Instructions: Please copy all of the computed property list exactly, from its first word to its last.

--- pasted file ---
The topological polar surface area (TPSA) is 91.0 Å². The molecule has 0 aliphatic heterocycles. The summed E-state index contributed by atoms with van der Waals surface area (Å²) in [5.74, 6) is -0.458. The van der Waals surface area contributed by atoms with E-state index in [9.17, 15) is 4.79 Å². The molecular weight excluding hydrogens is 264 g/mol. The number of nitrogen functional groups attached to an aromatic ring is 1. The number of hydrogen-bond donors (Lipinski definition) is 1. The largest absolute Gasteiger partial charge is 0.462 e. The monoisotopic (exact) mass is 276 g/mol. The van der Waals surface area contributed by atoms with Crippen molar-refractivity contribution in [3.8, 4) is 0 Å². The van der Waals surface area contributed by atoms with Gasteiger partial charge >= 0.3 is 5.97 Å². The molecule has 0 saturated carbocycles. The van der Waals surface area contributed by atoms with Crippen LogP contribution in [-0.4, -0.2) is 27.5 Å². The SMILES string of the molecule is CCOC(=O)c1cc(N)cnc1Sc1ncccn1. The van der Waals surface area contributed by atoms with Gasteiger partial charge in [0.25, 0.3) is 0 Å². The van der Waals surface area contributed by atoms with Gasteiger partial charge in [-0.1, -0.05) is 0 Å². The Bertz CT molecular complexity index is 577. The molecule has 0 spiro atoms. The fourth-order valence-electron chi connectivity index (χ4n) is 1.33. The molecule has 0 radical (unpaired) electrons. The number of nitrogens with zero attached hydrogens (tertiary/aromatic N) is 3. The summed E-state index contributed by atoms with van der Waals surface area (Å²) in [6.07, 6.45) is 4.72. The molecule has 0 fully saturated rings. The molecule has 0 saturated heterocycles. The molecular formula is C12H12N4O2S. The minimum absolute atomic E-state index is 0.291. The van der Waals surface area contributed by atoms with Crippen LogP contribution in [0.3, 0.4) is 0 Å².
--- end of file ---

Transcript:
The topological polar surface area (TPSA) is 91.0 Å². The molecule has 0 aliphatic heterocycles. The summed E-state index contributed by atoms with van der Waals surface area (Å²) in [5.74, 6) is -0.458. The van der Waals surface area contributed by atoms with E-state index in [9.17, 15) is 4.79 Å². The molecular weight excluding hydrogens is 264 g/mol. The number of nitrogen functional groups attached to an aromatic ring is 1. The number of hydrogen-bond donors (Lipinski definition) is 1. The largest absolute Gasteiger partial charge is 0.462 e. The monoisotopic (exact) mass is 276 g/mol. The van der Waals surface area contributed by atoms with Crippen molar-refractivity contribution in [3.8, 4) is 0 Å². The van der Waals surface area contributed by atoms with Gasteiger partial charge >= 0.3 is 5.97 Å². The molecule has 0 saturated carbocycles. The van der Waals surface area contributed by atoms with Crippen LogP contribution in [-0.4, -0.2) is 27.5 Å². The SMILES string of the molecule is CCOC(=O)c1cc(N)cnc1Sc1ncccn1. The van der Waals surface area contributed by atoms with Gasteiger partial charge in [0.25, 0.3) is 0 Å². The van der Waals surface area contributed by atoms with Gasteiger partial charge in [-0.1, -0.05) is 0 Å². The Bertz CT molecular complexity index is 577. The molecule has 0 spiro atoms. The fourth-order valence-electron chi connectivity index (χ4n) is 1.33. The molecule has 0 radical (unpaired) electrons. The number of nitrogens with zero attached hydrogens (tertiary/aromatic N) is 3. The summed E-state index contributed by atoms with van der Waals surface area (Å²) in [6.07, 6.45) is 4.72. The molecule has 0 fully saturated rings. The molecule has 0 saturated heterocycles. The molecular formula is C12H12N4O2S. The minimum absolute atomic E-state index is 0.291. The van der Waals surface area contributed by atoms with Crippen LogP contribution in [0.3, 0.4) is 0 Å².